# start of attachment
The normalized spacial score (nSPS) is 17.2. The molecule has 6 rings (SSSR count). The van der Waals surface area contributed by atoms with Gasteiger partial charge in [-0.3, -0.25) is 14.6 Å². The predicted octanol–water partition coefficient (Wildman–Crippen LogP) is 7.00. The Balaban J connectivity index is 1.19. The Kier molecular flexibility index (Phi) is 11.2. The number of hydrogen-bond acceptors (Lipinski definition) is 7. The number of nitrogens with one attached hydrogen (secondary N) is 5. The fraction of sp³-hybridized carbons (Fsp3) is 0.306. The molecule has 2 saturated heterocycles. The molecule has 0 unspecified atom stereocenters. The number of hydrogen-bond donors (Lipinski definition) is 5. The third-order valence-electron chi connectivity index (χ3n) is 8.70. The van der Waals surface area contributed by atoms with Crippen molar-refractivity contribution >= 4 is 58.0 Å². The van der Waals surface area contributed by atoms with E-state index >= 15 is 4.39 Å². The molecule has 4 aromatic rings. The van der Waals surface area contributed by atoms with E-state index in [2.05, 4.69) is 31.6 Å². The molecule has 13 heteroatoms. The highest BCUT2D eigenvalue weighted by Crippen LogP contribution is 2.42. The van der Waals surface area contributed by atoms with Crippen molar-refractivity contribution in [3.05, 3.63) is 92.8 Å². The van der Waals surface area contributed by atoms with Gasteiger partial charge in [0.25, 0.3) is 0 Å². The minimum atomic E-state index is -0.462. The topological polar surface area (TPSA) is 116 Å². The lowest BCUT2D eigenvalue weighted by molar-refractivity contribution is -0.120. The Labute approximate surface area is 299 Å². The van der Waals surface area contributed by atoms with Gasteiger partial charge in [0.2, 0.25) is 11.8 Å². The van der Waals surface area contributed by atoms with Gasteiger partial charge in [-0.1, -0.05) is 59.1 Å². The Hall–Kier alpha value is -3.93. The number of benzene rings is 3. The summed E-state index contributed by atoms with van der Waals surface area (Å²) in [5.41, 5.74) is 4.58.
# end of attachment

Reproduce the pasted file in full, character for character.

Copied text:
The normalized spacial score (nSPS) is 17.2. The molecule has 6 rings (SSSR count). The van der Waals surface area contributed by atoms with Gasteiger partial charge in [-0.3, -0.25) is 14.6 Å². The predicted octanol–water partition coefficient (Wildman–Crippen LogP) is 7.00. The Balaban J connectivity index is 1.19. The Kier molecular flexibility index (Phi) is 11.2. The number of hydrogen-bond acceptors (Lipinski definition) is 7. The number of nitrogens with one attached hydrogen (secondary N) is 5. The fraction of sp³-hybridized carbons (Fsp3) is 0.306. The molecule has 2 saturated heterocycles. The molecule has 0 unspecified atom stereocenters. The number of hydrogen-bond donors (Lipinski definition) is 5. The third-order valence-electron chi connectivity index (χ3n) is 8.70. The van der Waals surface area contributed by atoms with Crippen molar-refractivity contribution >= 4 is 58.0 Å². The van der Waals surface area contributed by atoms with E-state index >= 15 is 4.39 Å². The molecule has 4 aromatic rings. The van der Waals surface area contributed by atoms with E-state index in [2.05, 4.69) is 31.6 Å². The molecule has 13 heteroatoms. The highest BCUT2D eigenvalue weighted by Crippen LogP contribution is 2.42. The van der Waals surface area contributed by atoms with Crippen molar-refractivity contribution in [3.05, 3.63) is 92.8 Å². The van der Waals surface area contributed by atoms with Gasteiger partial charge in [0.25, 0.3) is 0 Å². The minimum atomic E-state index is -0.462. The topological polar surface area (TPSA) is 116 Å². The lowest BCUT2D eigenvalue weighted by molar-refractivity contribution is -0.120. The Labute approximate surface area is 299 Å². The van der Waals surface area contributed by atoms with Gasteiger partial charge in [0.2, 0.25) is 11.8 Å². The van der Waals surface area contributed by atoms with Gasteiger partial charge in [-0.1, -0.05) is 59.1 Å². The Hall–Kier alpha value is -3.93. The number of benzene rings is 3. The summed E-state index contributed by atoms with van der Waals surface area (Å²) in [5.41, 5.74) is 4.58.